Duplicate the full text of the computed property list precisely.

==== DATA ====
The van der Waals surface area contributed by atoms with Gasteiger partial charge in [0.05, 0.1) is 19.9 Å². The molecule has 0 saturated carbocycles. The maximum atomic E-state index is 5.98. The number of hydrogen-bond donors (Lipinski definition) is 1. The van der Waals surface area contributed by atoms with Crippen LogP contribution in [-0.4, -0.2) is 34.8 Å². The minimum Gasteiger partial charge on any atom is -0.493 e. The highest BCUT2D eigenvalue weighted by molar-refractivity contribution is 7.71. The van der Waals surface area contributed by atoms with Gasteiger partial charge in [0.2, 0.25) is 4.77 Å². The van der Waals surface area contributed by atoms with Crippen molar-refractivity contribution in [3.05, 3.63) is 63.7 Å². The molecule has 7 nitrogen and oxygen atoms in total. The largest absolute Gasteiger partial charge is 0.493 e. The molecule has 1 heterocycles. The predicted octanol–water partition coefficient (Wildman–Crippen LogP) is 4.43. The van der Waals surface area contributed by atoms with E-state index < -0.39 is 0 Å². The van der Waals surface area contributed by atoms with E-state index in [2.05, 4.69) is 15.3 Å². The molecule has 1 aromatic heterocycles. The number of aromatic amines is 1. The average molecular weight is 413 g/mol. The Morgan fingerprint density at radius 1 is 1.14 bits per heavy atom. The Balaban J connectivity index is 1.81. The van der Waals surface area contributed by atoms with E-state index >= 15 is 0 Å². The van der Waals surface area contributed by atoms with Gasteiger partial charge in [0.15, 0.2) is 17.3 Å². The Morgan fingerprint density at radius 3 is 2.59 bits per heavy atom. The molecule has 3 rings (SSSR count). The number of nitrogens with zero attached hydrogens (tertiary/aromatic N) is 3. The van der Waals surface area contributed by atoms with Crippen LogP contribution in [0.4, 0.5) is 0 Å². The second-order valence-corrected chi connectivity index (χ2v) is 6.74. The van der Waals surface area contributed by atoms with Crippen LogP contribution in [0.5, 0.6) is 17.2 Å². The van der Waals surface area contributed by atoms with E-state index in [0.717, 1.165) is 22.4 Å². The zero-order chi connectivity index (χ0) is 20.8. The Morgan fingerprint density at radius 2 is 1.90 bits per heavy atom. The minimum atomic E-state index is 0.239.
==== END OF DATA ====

The van der Waals surface area contributed by atoms with Gasteiger partial charge in [0.05, 0.1) is 19.9 Å². The molecule has 0 saturated carbocycles. The maximum atomic E-state index is 5.98. The number of hydrogen-bond donors (Lipinski definition) is 1. The van der Waals surface area contributed by atoms with Crippen LogP contribution in [-0.4, -0.2) is 34.8 Å². The minimum Gasteiger partial charge on any atom is -0.493 e. The highest BCUT2D eigenvalue weighted by molar-refractivity contribution is 7.71. The van der Waals surface area contributed by atoms with Gasteiger partial charge in [0.2, 0.25) is 4.77 Å². The van der Waals surface area contributed by atoms with Crippen molar-refractivity contribution in [3.05, 3.63) is 63.7 Å². The molecule has 7 nitrogen and oxygen atoms in total. The largest absolute Gasteiger partial charge is 0.493 e. The molecule has 1 heterocycles. The predicted octanol–water partition coefficient (Wildman–Crippen LogP) is 4.43. The van der Waals surface area contributed by atoms with E-state index < -0.39 is 0 Å². The van der Waals surface area contributed by atoms with E-state index in [2.05, 4.69) is 15.3 Å². The molecule has 1 aromatic heterocycles. The number of aromatic amines is 1. The average molecular weight is 413 g/mol. The Morgan fingerprint density at radius 1 is 1.14 bits per heavy atom. The Balaban J connectivity index is 1.81. The van der Waals surface area contributed by atoms with E-state index >= 15 is 0 Å². The van der Waals surface area contributed by atoms with Gasteiger partial charge in [0.15, 0.2) is 17.3 Å². The Morgan fingerprint density at radius 3 is 2.59 bits per heavy atom. The molecule has 3 rings (SSSR count). The number of nitrogens with zero attached hydrogens (tertiary/aromatic N) is 3. The van der Waals surface area contributed by atoms with Crippen LogP contribution in [0.4, 0.5) is 0 Å². The second-order valence-corrected chi connectivity index (χ2v) is 6.74. The van der Waals surface area contributed by atoms with Crippen LogP contribution in [0.5, 0.6) is 17.2 Å². The van der Waals surface area contributed by atoms with E-state index in [0.717, 1.165) is 22.4 Å². The zero-order chi connectivity index (χ0) is 20.8. The Morgan fingerprint density at radius 2 is 1.90 bits per heavy atom. The minimum atomic E-state index is 0.239.